24 May 2022
NHS leaders are urging the Government to give health service staff on the lowest full time pay a higher pay rise than last year to help them mitigate against the worst effects of rising living costs and to avert a deepening of the NHS workforce crisis.
With people in the poorest households across England having to choose between heating their homes or skipping meals, and with inflation hitting a 40 year high of 9 per cent in April, NHS leaders say those on the lowest pay rates must be awarded more money.
They fear a failure to do this will exacerbate a staffing crisis that has already left the NHS with 110,000 vacancies, with mounting concerns that some staff on lower pay bands will leave the service to take jobs in other sectors.
The NHS Confederation is warning that failing to increase pay for those staff earning just 15p above the national minimum wage and well below the ‘real living wage’ risks further undermining efforts to recruit and retain nurses and health care support staff.
Many of these staff are leaving or considering leaving the NHS for better paid jobs in the private sector with some of the country’s top supermarket chains, high street stores, and the hospitality industry paying at least £10 per hour – 35p more than the NHS currently offers as a starting salary for band 2 staff.
NHS organisations are doing all they can to help their staff with the cost-of-living crunch. This includes many NHS organisations setting up their own food bank schemes for staff, offering hot meals for £1 and free meal cards and hardship funds.
However, leaders warn this does not go far enough and the NHS Confederation is now calling on the Government to go further and add more to the pay packets of the lowest paid healthcare workers, including porters, medical secretaries, security guards and healthcare assistants.
NHS leaders want to see the Department of Health and Social Care commit to a 4 per cent pay rise for NHS staff on NHS ‘band 2’ terms and conditions of service (TCS) contracts instead of the 3 per cent increase which is expected to be announced and confirmed as early as next month.
Staff on similar salaries and in similar roles in primary care, including clinical staff such as general practice nurses, and non-clinical staff such as receptionists, whilst not on NHS TCS, should also benefit from the rise.
Any increase would need to be fully funded by the Government and could not be absorbed by employers within the current NHS funding settlement which itself has already been heavily eroded by soaring inflation.
Around 60,000 staff are on the lowest NHS pay point earning £18,870 a year. A targeted 4 per cent pay rise for these staff means they would take home around £500 a year extra after tax and this would add an extra £15-20m to the NHS pay bill above that already planned.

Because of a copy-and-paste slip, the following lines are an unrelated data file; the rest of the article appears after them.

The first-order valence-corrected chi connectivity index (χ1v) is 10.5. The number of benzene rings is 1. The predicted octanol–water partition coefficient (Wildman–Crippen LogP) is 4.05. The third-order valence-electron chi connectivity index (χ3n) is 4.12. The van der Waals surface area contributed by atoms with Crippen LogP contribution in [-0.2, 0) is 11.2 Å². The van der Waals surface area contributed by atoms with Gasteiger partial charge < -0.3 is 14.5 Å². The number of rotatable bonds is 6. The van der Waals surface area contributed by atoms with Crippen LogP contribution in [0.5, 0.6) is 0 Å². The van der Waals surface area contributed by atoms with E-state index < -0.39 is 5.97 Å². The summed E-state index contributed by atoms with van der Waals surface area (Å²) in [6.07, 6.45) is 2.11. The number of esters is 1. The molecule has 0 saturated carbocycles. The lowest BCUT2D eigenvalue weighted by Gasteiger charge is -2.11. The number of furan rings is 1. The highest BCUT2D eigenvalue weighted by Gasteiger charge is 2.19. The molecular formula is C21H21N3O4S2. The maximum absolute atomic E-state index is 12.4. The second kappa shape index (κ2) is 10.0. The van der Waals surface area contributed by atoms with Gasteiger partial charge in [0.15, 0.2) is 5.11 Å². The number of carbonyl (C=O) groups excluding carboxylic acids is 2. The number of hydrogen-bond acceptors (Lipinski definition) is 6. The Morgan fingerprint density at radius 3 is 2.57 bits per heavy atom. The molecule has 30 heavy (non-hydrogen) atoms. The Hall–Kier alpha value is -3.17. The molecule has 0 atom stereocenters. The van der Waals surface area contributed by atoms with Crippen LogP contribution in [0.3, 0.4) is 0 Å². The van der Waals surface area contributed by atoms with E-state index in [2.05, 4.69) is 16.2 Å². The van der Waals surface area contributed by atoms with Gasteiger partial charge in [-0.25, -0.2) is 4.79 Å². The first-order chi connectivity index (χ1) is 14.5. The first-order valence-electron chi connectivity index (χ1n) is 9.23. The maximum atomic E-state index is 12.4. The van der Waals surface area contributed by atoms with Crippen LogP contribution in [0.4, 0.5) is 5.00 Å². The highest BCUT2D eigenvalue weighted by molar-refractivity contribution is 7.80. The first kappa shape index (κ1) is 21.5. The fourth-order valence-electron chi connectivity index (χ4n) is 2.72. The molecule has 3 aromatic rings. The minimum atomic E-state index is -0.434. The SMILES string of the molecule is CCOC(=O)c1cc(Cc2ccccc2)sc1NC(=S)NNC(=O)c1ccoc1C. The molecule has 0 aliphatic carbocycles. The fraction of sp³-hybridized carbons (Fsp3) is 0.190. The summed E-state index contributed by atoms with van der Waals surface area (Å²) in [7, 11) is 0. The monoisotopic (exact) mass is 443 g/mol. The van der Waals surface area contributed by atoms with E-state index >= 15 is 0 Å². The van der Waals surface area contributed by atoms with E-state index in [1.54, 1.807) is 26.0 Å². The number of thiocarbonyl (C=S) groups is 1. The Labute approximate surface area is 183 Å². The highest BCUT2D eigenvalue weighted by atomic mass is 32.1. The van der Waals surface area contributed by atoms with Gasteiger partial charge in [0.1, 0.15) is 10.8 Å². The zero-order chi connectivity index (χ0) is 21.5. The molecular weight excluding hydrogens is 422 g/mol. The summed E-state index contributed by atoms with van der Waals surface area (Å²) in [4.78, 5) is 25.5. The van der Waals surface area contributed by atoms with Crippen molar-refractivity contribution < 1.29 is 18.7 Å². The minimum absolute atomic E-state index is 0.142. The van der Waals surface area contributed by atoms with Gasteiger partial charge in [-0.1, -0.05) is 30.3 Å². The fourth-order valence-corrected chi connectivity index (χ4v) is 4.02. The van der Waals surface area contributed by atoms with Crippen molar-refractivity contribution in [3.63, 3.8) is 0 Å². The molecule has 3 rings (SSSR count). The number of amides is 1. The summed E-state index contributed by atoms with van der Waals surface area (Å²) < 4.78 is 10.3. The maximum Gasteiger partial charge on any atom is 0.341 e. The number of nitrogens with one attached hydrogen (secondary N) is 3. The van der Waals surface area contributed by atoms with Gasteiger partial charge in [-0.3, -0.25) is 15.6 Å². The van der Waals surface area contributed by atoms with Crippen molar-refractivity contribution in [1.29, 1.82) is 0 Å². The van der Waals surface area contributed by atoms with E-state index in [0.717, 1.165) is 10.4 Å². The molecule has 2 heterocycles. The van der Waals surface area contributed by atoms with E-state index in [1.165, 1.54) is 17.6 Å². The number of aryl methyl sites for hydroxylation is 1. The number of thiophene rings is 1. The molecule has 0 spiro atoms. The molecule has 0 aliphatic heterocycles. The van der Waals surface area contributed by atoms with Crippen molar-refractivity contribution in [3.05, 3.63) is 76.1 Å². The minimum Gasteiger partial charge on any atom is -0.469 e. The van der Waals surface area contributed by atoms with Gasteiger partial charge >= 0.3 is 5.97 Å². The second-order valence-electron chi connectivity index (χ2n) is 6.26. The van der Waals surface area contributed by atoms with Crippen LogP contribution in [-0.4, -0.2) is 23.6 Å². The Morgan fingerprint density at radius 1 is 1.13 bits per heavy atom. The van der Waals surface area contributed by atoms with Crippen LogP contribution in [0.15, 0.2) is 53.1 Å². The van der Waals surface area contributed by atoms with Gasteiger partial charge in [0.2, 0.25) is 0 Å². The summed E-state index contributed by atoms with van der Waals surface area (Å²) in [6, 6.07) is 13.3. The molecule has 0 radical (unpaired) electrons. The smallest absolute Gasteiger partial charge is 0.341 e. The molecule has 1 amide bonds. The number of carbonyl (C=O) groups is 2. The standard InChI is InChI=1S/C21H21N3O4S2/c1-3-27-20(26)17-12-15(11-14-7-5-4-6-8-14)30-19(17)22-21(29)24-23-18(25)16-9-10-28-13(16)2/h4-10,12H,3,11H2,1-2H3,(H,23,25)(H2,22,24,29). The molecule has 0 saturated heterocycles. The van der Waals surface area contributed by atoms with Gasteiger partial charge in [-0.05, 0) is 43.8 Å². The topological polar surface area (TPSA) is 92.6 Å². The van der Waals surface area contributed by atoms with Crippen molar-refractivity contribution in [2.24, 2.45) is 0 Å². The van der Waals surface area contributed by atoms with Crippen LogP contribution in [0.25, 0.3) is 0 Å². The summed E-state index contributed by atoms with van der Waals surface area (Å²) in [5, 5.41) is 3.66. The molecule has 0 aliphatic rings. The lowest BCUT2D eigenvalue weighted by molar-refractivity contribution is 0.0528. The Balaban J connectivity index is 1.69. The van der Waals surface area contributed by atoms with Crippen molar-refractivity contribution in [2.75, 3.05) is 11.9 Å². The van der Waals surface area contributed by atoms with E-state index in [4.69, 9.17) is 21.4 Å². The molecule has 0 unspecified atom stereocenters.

Matthew Taylor, chief executive of the NHS Confederation, said: “Committing to giving more money to the NHS’ lowest paid workers is the right thing to do as inflation spirals and living costs mount.
“Without a pay rise which at least matches what some parts of the private sector are offering, we are at real risk of a mass exodus of healthcare staff on the lowest pay who are quitting the NHS to search out jobs in better paid sectors including supermarkets, pubs and high street shops.
“Staff leaving the NHS at a time when they are most needed will also jeopardise the gains the health service is making in clearing the waiting list backlog.
“Any increase in the pay award for NHS must also be properly funded by the Government and not passed on as a cost to individual organisations who are also grappling with soaring inflation.”
Last year the Government originally offered NHS staff a one per cent pay rise, but this was tripled to 3 per cent after it faced a wave of criticism for undervaluing frontline staff who had struggled through the rigours of the pandemic.
This year the NHS Pay Review Body is expected to recommend to the Government that it stick to the same 3 per cent offer, with the Government expected to confirm its final decision before the Parliamentary summer recess.
We are the membership organisation that brings together, supports and speaks for the whole healthcare system in England, Wales and Northern Ireland. The members we represent employ 1.5 million staff, care for more than 1 million patients a day and control £150 billion of public expenditure. We promote collaboration and partnership working as the key to improving population health, delivering high-quality care and reducing health inequalities.
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